The effects of the new coronavirus are starting to reach ordinary Israelis, as China’s manufacturing shutdown in an attempt to contain the virus’s spread is causing products to disappear from shelves.
Israeli electronics importers are starting to report shortages of popular smartphone models including Apple iPhones, Samsung Galaxy and Xiaomi brand.
In addition, stores are reporting shortages of cordless and robotic vacuum cleaners, from brands including the Chinese brand Jimmy and Roidmi, and robotic vacuum cleaners from Roborock and iLife.
Earbuds and speakers are also in short supply.
Shortages are expected in a long list of foods imported from China, including fresh garlic and frozen fish, and major Israeli clothing brands such as Castro-Hoodies, Adika and Delta have announced that the halt in production is affecting their supply chain.
Furthermore, Israel has seen a run on surgical masks, as Israelis panicked and bought out stocks. As of Monday, surgical masks were no longer available for buyers outside the medical system, and it’s not clear when they’ll be back in stock. In an average month Israelis buy about 2,000 packages of masks; in the wake of the corona outbreak, 60,000 boxes were sold in 10 days.
Israel’s Fish Breeders Association warned that the country is likely to see a shortage of frozen tilapia over Passover. Chinese imports account for 75% of the market, while 15% is locally raised fish and another 10% is imported from Europe. The local association said that since import duties were slashed and the market was opened to imports in 2016 , Chinese fish has taken over the market. Israel imported some 21.5 tons of Chinese fish in 2019, said Eli Sharir, the association’s head.
Tilapia fillets typically sell for 25 shekels ($7.35) per kilogram, but are currently selling around 40 shekels a kilogram, and that price is likely to increase as the shortage worsens.
The shortage affects other kinds of fish and seafood imported from China, including cod, sole, shrimp and calamari.
Rami Levy, head of the discount chain Rami Levy Shivuk Hashikma, noted, “The factories in China told us last week that there’s no supply and in any case we wouldn’t be ordering due to the situation,” he said. His warehouses have a three-month supply of frozen fish, and in the meanwhile they’ll be looking for alternative sources, he said. “Naturally, the price will be increasing,” he said.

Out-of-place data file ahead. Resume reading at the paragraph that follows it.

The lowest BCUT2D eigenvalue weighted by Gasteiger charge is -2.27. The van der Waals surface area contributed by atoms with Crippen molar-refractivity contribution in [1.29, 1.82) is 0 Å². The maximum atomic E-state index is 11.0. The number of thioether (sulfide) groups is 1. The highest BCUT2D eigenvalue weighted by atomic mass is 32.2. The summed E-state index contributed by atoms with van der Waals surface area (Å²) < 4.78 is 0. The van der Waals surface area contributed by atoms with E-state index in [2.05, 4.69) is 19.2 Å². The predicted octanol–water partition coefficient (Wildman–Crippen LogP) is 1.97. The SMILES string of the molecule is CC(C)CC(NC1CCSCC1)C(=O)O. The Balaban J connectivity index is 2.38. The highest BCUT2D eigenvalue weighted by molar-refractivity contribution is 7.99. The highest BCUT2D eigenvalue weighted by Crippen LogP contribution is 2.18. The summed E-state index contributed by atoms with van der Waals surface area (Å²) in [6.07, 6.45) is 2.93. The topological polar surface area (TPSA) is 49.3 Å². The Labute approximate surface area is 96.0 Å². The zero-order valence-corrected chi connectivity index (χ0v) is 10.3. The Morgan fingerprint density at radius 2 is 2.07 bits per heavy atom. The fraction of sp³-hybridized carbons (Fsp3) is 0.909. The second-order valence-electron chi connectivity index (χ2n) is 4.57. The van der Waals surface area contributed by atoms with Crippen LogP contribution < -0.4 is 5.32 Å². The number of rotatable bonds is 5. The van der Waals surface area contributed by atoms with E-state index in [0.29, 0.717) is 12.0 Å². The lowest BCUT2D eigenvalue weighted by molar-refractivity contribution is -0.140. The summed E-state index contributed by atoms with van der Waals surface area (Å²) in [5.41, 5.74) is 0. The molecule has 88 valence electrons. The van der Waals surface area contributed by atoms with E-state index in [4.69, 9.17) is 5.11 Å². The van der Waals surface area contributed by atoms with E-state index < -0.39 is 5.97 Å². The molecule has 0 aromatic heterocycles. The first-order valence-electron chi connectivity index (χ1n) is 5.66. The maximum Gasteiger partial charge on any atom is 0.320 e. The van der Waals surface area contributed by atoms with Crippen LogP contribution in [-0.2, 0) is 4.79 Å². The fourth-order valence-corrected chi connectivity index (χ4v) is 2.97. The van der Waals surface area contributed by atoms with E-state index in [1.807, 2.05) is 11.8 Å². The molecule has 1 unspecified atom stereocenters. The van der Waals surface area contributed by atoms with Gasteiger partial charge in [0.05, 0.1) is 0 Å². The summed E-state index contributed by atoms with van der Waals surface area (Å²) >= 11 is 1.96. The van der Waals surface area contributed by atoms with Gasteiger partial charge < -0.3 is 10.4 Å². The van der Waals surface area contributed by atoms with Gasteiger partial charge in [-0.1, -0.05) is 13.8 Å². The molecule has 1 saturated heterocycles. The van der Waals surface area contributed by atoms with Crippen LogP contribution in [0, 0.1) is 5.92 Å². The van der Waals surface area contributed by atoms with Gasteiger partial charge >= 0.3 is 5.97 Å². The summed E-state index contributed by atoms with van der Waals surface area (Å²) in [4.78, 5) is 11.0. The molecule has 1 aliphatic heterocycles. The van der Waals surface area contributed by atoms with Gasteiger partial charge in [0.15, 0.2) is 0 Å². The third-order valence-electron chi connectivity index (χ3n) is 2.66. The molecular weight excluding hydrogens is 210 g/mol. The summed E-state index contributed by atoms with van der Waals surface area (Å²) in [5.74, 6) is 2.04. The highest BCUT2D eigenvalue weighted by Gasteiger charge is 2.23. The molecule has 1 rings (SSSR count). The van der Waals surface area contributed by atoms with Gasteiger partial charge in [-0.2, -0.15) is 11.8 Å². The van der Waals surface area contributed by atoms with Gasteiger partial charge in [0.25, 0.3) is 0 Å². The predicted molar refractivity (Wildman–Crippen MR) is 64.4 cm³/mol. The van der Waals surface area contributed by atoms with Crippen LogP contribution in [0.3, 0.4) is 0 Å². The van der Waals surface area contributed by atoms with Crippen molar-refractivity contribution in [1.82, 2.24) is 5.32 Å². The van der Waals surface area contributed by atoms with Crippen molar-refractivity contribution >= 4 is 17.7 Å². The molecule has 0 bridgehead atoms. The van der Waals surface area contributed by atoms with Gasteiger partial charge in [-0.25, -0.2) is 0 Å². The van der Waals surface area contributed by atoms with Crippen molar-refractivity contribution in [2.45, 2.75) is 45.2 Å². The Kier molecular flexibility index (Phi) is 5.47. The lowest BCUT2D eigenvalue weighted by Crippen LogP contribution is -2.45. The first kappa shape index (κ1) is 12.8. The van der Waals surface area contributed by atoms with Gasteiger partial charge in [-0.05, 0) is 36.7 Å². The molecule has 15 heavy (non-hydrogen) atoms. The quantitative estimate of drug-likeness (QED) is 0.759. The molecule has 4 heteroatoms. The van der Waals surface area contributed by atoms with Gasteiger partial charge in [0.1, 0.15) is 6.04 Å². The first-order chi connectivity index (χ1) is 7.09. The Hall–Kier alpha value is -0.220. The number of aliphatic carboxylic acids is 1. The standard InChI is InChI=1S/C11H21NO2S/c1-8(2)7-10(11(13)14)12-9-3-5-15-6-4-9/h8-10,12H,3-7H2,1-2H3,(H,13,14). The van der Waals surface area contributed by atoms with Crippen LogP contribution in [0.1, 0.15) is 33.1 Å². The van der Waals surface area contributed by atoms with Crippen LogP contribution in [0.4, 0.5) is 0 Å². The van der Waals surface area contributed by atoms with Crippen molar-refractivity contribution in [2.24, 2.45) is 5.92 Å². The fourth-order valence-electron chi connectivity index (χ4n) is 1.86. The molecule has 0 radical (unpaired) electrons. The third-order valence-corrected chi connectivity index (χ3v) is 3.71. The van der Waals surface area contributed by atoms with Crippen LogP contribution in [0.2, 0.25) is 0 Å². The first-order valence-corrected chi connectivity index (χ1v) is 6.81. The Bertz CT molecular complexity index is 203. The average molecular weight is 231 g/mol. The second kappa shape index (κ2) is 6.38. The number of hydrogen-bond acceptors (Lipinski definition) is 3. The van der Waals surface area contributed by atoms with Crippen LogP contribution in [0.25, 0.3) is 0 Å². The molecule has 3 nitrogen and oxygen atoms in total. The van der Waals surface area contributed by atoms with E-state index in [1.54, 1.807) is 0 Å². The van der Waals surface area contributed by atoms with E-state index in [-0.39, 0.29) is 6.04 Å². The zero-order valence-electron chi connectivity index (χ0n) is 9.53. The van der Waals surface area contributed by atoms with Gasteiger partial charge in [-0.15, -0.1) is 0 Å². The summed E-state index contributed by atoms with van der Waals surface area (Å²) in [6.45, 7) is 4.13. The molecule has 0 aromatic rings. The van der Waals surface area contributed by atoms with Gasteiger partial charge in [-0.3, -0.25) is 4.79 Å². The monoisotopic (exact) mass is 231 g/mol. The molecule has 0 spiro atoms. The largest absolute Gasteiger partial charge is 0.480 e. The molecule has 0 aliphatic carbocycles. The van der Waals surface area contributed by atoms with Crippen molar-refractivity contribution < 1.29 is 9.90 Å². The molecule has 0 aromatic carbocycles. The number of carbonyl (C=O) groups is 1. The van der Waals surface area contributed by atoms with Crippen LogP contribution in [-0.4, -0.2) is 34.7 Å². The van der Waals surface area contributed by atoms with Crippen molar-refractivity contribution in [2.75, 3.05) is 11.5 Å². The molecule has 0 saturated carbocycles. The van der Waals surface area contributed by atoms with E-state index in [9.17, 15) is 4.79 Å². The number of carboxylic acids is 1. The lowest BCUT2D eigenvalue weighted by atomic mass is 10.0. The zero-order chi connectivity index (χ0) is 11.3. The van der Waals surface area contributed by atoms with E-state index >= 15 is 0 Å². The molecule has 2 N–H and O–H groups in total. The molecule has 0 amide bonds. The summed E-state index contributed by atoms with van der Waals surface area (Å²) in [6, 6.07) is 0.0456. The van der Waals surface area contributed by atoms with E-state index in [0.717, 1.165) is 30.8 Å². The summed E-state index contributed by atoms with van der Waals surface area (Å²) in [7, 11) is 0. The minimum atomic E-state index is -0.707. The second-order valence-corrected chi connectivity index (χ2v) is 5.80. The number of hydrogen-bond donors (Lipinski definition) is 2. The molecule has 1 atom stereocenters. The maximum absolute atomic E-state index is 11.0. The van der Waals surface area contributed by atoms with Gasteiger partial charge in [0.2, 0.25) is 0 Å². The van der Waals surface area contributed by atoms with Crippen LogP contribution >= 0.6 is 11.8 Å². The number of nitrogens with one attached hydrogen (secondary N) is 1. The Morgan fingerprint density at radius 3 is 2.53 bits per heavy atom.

Sharir noted that it takes about two years to raise a fish, so there won’t be any miracle solution coming from local farmers.
Israel also imports massive quantities of garlic and ginger from China. These products, too, are expected to be lacking.
Israel imports some 6,000 tons of garlic from China, about 50% of local consumption, according to the Plants Production and Marketing Board. There are no precise figures on ginger, but it is believed to be less than garlic.
Trade with China
According to Economy Ministry data, trade with China (not including diamonds) was worth $11.24 billion in 2019, down from $11.47 billion in 2018. The biggest part of that was in electronic and mechanical devices (39%), followed by chemicals and chemical industry products (9%), base metals (9%), rubbers and plastics (5%), optical products and medical devices (3%) and transport items (3%). The remainder includes textiles and clothing, furniture, toys, wood, and more.
Israeli consumers are likely to be impacted in terms of imported clothing, appliances and electronics. China is the world’s largest manufacturer for many industries, so even products that are not made in China likely include some Chinese components.
Major Israeli fashion companies including Castro-Hoodies, Adika and Delta have stated that they expect their operations to be affected in the medium and long term. Castro stated that a large portion of its products are manufactured in China, and that their suppliers are not returning to routine operations due to the corona outbreak. Adika and Delta also said that their Chinese suppliers have halted operations.
Israel’s electronics importers and retailers are already reporting shortages of popular phone brands, vacuum cleaners, earbuds and speakers.
Some 80%-90% of consumer electronics are manufactured in China, and the companies have already stated that imports will be taking longer than planned.
“We placed a large order for vacuum cleaners in advance of Passover. This week we were informed that there’s no way to know when we’ll get them,” said Alon Resnick, VP-imports for the Bug electronics chain.
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